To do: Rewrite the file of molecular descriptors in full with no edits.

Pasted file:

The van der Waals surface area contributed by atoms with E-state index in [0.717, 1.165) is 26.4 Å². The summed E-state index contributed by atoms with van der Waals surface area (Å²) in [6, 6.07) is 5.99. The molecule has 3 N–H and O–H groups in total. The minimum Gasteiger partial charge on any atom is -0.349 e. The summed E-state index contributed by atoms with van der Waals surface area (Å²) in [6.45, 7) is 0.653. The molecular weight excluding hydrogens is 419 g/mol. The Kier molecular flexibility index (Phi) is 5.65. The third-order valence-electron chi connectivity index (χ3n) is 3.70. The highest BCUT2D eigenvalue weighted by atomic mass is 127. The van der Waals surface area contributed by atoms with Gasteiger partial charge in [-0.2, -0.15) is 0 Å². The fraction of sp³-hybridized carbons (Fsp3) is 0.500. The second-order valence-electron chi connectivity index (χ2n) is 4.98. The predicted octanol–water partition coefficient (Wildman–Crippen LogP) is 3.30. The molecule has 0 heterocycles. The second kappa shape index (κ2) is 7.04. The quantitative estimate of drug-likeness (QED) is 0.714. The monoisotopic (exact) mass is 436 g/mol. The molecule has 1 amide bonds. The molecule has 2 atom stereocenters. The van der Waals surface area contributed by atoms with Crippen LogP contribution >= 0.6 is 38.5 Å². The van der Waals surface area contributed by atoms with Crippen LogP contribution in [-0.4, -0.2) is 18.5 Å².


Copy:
The van der Waals surface area contributed by atoms with E-state index in [0.717, 1.165) is 26.4 Å². The summed E-state index contributed by atoms with van der Waals surface area (Å²) in [6, 6.07) is 5.99. The molecule has 3 N–H and O–H groups in total. The minimum Gasteiger partial charge on any atom is -0.349 e. The summed E-state index contributed by atoms with van der Waals surface area (Å²) in [6.45, 7) is 0.653. The molecular weight excluding hydrogens is 419 g/mol. The Kier molecular flexibility index (Phi) is 5.65. The third-order valence-electron chi connectivity index (χ3n) is 3.70. The highest BCUT2D eigenvalue weighted by atomic mass is 127. The van der Waals surface area contributed by atoms with Gasteiger partial charge in [-0.2, -0.15) is 0 Å². The fraction of sp³-hybridized carbons (Fsp3) is 0.500. The second-order valence-electron chi connectivity index (χ2n) is 4.98. The predicted octanol–water partition coefficient (Wildman–Crippen LogP) is 3.30. The molecule has 0 heterocycles. The second kappa shape index (κ2) is 7.04. The quantitative estimate of drug-likeness (QED) is 0.714. The monoisotopic (exact) mass is 436 g/mol. The molecule has 1 amide bonds. The molecule has 2 atom stereocenters. The van der Waals surface area contributed by atoms with Crippen LogP contribution >= 0.6 is 38.5 Å². The van der Waals surface area contributed by atoms with Crippen LogP contribution in [-0.4, -0.2) is 18.5 Å².